Rabbits will explore as much as they can, so make sure any exits from the room are blocked so they cannot wander around your home. You can use cardboard or child gates. If using a child gate, make sure the openings in the gate are small enough so your bunny cannot stick their head into the spaces. They will try and you donít want them to get trapped.
Make sure you provide a litter box, food and water for them during play time. The best setup would be to bring their hutch into the playroom and secure the door in an open position so that bunny can go in and out of the hutch at will. If you cannot bring the hutch into the exercise room, you could provide a pet carrier with food, water and litter box.
Most of all, supervise your bunny at all times. Like a small child, they will get into anything and everything, given the chance.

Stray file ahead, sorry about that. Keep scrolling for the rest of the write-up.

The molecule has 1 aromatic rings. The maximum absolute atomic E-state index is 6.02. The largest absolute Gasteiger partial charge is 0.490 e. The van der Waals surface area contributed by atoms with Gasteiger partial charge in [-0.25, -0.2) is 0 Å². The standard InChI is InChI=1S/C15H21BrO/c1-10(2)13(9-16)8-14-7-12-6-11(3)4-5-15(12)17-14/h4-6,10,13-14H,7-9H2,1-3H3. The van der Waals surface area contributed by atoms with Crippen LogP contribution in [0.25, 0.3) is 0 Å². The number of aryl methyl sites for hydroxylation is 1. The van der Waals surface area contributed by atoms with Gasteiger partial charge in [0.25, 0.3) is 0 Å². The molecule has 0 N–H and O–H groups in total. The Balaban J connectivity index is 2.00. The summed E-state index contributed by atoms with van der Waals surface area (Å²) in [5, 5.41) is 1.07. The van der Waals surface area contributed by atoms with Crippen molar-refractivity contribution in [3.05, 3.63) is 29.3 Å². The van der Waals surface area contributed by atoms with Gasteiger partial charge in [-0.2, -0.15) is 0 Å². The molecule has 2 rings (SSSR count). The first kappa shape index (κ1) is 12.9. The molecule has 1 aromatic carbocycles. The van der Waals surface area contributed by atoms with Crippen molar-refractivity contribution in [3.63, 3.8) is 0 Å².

You can start with simple inexpensive toys such as paper towel rolls, empty toilet paper rolls, and small boxes. When providing toys for your bunny, make sure they have as little artificial color and ink as possible as your bunny will chew them up and swallow pieces. When giving boxes, use brown non-colored boxes and try to stay away from boxes with too much tape. Using a paper tape to hold your box together is a good idea. Make sure you have a lot of them available because the boxes and paper towel rolls will be chewed to pieces in no time, but your rabbit will have loads of fun doing it. If the boxes are sturdy enough, your furry friend can hop on top and use it as a perch also.